JAIC 1990, Volume 29, Number 1, Article 2 (pp. 13 to 31)
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Journal of the American Institute for Conservation
JAIC 1990, Volume 29, Number 1, Article 2 (pp. 13 to 31)

A COMPARATIVE STUDY OF SILVER CLEANING ABRASIVES

GLENN WHARTON, SUSAN LANSING MAISH, & WILLIAM S. GINELL


ABSTRACT—The intent of this investigation was to identify a relatively safe and effective abrasive cleaning system for use on museum silver. This research, performed at the Getty Conservation Institute (GCI) and the Los Angeles County Museum of Art (LACMA), was coordinated with the actual cleaning, polishing, and lacquering of a large silver collection at the museum. Tarnished sterling silver samples were cleaned using 13 abrasives and 2 carrier fluids. The amount of silver removed, the relative amount of tarnish remaining, and the appearance of the silver surface after cleaning were assessed. Independent bench tests were performed by LACMA conservation staff to compare subjectively the results produced by the various abrasives, carrier fluids, and abrasive support cloths. It was found that calcium carbonate, gamma alumina, and chromium oxide suspended in deionized water containing a nonionic surfactant removed tarnish successfully and caused the least amount of damage to the silver. The mechanisms of polishing and factors to be considered in selection of museum silver cleaning systems are discussed.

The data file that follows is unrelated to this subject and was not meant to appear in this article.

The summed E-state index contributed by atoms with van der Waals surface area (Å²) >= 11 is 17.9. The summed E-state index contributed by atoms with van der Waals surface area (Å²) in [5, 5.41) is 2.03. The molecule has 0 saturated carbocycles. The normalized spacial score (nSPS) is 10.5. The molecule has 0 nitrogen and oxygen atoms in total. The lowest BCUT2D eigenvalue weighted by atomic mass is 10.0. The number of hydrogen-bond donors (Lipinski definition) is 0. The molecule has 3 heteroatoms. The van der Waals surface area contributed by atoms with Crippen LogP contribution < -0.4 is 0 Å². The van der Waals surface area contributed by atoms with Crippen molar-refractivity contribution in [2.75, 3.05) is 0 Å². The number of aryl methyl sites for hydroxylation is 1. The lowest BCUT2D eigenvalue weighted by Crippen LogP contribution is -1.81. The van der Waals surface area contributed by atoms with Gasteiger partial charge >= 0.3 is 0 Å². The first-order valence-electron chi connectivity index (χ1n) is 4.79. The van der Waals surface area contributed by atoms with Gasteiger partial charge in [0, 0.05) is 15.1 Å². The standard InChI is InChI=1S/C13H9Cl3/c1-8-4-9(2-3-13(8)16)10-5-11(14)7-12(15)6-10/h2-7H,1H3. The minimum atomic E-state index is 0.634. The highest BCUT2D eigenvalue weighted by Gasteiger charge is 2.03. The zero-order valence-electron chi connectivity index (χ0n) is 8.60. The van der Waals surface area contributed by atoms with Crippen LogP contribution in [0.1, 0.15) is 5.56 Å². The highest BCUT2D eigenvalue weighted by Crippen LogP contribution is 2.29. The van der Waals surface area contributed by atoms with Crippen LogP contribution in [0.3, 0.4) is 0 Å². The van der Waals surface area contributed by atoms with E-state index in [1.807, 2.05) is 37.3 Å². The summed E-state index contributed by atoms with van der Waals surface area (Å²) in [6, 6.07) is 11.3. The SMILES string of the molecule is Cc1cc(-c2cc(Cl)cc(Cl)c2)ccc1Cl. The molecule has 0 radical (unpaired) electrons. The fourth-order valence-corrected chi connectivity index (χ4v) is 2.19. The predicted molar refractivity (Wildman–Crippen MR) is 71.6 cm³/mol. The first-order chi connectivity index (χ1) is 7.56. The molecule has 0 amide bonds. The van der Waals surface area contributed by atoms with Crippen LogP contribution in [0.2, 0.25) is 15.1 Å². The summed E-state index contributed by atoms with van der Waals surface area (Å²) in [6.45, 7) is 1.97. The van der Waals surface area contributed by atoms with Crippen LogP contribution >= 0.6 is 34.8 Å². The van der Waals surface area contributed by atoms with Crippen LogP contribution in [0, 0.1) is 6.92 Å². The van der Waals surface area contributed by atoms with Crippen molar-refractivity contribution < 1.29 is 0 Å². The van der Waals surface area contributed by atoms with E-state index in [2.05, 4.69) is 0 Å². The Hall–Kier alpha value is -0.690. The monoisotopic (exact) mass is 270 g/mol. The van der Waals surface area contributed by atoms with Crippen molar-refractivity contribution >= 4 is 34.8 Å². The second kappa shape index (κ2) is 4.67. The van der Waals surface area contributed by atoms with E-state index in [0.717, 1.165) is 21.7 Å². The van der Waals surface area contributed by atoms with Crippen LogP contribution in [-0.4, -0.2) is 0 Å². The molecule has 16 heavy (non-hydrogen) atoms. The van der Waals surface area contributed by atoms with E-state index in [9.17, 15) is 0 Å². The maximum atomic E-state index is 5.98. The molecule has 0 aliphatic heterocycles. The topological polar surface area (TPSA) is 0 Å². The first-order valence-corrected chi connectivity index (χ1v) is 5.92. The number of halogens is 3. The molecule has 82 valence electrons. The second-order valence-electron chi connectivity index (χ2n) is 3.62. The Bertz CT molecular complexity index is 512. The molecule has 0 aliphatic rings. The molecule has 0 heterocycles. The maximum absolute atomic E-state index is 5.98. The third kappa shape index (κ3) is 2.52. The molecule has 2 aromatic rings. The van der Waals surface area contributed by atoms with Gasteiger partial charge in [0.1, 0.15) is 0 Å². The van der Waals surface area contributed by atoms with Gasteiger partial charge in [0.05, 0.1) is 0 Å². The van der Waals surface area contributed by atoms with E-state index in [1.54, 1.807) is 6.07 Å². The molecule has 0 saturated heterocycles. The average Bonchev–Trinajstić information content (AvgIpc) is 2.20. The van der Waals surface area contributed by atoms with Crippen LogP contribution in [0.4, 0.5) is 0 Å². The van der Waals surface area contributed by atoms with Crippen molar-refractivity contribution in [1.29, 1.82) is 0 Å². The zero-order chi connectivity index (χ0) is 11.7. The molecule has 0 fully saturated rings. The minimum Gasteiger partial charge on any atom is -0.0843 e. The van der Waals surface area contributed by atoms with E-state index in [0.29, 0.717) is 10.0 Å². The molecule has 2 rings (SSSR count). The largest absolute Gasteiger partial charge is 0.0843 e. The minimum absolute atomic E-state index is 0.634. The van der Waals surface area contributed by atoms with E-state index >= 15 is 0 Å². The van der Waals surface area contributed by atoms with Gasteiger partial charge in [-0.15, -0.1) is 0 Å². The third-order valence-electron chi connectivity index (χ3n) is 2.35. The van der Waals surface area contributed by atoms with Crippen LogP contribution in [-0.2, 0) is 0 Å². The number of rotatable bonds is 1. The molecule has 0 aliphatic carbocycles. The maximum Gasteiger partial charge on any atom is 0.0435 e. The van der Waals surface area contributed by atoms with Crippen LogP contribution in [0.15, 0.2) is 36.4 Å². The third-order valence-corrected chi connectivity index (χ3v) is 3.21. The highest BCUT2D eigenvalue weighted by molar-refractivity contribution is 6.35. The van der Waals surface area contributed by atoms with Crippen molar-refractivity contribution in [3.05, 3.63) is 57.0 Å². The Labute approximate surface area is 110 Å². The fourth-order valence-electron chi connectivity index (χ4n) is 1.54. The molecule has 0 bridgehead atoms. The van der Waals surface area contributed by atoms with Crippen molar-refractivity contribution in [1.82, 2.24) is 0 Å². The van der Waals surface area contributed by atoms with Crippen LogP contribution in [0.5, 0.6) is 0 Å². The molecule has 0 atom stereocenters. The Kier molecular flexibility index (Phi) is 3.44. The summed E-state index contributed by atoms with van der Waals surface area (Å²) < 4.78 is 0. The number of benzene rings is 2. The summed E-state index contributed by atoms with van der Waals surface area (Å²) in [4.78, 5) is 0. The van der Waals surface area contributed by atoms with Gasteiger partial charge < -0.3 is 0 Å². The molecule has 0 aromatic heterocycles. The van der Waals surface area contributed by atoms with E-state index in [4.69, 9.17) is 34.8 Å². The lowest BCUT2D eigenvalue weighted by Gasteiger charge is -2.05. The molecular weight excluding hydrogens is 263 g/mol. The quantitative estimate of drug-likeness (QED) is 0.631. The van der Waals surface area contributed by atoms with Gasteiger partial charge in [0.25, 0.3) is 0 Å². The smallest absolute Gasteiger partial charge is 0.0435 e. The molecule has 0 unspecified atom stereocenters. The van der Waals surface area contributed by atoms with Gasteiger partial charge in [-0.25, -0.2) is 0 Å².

Article Sections:

1. INTRODUCTION
2. POLISHING CONSIDERATIONS
3. EXPERIMENTAL METHODS AND MATERIALS
4. RESULTS
5. CONCLUSION
6. FUTURE RESEARCH
a: Materials , References , Author Information
Entire Article

Copyright 1990 American Institute for Conservation of Historic and Artistic Works